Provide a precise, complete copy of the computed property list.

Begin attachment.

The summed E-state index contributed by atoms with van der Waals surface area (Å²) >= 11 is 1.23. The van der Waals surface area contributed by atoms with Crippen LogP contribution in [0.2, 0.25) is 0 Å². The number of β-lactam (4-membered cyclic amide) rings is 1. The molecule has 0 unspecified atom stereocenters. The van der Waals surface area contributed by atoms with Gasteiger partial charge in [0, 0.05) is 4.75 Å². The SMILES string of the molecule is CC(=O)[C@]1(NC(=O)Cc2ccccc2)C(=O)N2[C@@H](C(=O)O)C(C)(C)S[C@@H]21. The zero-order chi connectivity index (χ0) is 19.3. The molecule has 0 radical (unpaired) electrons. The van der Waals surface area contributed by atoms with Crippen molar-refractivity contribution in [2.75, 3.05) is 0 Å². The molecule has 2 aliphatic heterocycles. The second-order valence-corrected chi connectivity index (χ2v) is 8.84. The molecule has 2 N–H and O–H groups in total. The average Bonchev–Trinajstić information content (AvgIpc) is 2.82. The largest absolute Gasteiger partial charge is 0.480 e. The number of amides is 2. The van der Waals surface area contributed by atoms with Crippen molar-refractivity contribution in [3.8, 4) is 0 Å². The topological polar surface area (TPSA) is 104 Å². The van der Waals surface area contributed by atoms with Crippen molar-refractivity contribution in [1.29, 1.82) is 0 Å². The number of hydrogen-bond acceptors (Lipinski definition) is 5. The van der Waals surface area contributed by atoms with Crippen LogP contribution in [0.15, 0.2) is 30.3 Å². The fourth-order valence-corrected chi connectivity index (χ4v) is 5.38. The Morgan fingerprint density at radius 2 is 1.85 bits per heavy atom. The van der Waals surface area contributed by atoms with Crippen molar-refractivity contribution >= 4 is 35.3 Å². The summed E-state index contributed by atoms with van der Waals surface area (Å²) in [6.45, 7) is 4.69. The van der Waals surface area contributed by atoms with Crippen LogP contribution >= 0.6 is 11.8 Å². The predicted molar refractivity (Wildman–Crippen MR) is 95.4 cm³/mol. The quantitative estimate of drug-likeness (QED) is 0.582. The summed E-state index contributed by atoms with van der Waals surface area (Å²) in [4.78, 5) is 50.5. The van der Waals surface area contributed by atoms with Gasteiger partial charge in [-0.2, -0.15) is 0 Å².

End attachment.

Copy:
The summed E-state index contributed by atoms with van der Waals surface area (Å²) >= 11 is 1.23. The van der Waals surface area contributed by atoms with Crippen LogP contribution in [0.2, 0.25) is 0 Å². The number of β-lactam (4-membered cyclic amide) rings is 1. The molecule has 0 unspecified atom stereocenters. The van der Waals surface area contributed by atoms with Gasteiger partial charge in [0, 0.05) is 4.75 Å². The SMILES string of the molecule is CC(=O)[C@]1(NC(=O)Cc2ccccc2)C(=O)N2[C@@H](C(=O)O)C(C)(C)S[C@@H]21. The zero-order chi connectivity index (χ0) is 19.3. The molecule has 0 radical (unpaired) electrons. The van der Waals surface area contributed by atoms with Crippen molar-refractivity contribution in [2.75, 3.05) is 0 Å². The molecule has 2 aliphatic heterocycles. The second-order valence-corrected chi connectivity index (χ2v) is 8.84. The molecule has 2 N–H and O–H groups in total. The average Bonchev–Trinajstić information content (AvgIpc) is 2.82. The largest absolute Gasteiger partial charge is 0.480 e. The number of amides is 2. The van der Waals surface area contributed by atoms with Crippen molar-refractivity contribution in [3.8, 4) is 0 Å². The topological polar surface area (TPSA) is 104 Å². The van der Waals surface area contributed by atoms with Crippen molar-refractivity contribution in [1.29, 1.82) is 0 Å². The number of hydrogen-bond acceptors (Lipinski definition) is 5. The van der Waals surface area contributed by atoms with Crippen LogP contribution in [0.15, 0.2) is 30.3 Å². The fourth-order valence-corrected chi connectivity index (χ4v) is 5.38. The Morgan fingerprint density at radius 2 is 1.85 bits per heavy atom. The van der Waals surface area contributed by atoms with Crippen molar-refractivity contribution >= 4 is 35.3 Å². The summed E-state index contributed by atoms with van der Waals surface area (Å²) in [6.45, 7) is 4.69. The van der Waals surface area contributed by atoms with Crippen LogP contribution >= 0.6 is 11.8 Å². The predicted molar refractivity (Wildman–Crippen MR) is 95.4 cm³/mol. The quantitative estimate of drug-likeness (QED) is 0.582. The summed E-state index contributed by atoms with van der Waals surface area (Å²) in [4.78, 5) is 50.5. The van der Waals surface area contributed by atoms with Gasteiger partial charge in [-0.2, -0.15) is 0 Å².